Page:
BOGOTÁ, Colombia – When a Polish priest named Jerzy Popiełuszko was beatified in 2010, he became the leading symbol of an entire people’s suffering, in his case Poles living under Soviet domination. A similar role is played in Sicily by the Rev. Giuseppe “Pino” Puglisi, killed by the Mob in 1993 and beatified in 2013.
In the Latin American nation of Colombia, however, there is no such single, towering icon of the suffering imposed by a civil war that’s been underway for more than 50 years – in part, as awful as it may sound, because there are simply too many candidates.
The national Victim’s Unit here officially recognizes more than 7 million victims of a 55-year war involving the government, Marxist guerrilla groups, right-wing paramilitaries, and heavily armed narco-traffickers. More than 220,000 Colombians have perished in the conflict.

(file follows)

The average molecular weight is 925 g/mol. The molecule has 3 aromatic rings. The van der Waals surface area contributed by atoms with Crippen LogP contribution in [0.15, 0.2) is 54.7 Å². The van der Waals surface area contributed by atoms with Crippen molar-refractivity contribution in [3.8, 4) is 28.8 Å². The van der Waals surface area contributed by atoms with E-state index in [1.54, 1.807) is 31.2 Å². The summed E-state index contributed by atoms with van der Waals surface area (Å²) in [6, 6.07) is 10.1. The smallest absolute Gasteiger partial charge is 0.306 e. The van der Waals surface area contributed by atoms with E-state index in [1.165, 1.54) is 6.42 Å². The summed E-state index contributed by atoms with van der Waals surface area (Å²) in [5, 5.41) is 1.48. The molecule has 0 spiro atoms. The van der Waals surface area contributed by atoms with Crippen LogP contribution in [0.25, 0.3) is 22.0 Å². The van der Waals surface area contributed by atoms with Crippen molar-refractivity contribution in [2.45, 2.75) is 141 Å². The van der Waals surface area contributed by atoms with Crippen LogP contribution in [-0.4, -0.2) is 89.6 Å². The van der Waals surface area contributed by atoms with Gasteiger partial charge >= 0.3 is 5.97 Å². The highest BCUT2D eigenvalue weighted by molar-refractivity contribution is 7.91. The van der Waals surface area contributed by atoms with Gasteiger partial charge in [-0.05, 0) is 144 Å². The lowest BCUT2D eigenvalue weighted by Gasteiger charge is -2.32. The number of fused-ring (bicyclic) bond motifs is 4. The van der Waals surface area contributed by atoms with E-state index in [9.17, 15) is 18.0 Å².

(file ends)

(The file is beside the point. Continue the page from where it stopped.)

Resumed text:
To be sure, not all the victims are Catholic. The small Mennonite Church here has put out an annual report on Protestant victims for the last decade, and each year it’s a depressingly long list. Scores of politicians, intellectuals, activists, and ordinary people, often with no clear religious affiliation or motivation, have also paid a steep price.
Yet in a nation of 47 million where 79 percent of the population identifies as Catholic, it’s inevitable that Catholicism has a bumper crop of martyrs.
For outsiders, the emotional toll of living in such circumstances is often hard to imagine.
In a Wednesday interview at his modest family home in Bogotá, Bishop Misael Vacca Ramirez broke down in tears while recalling his 2004 kidnapping by leftist guerrillas. Unable to continue the conversation, Vacca explained that his turmoil wasn’t about his own story, but rather that of so many other Colombians who faced similar circumstances, but weren’t lucky enough to survive.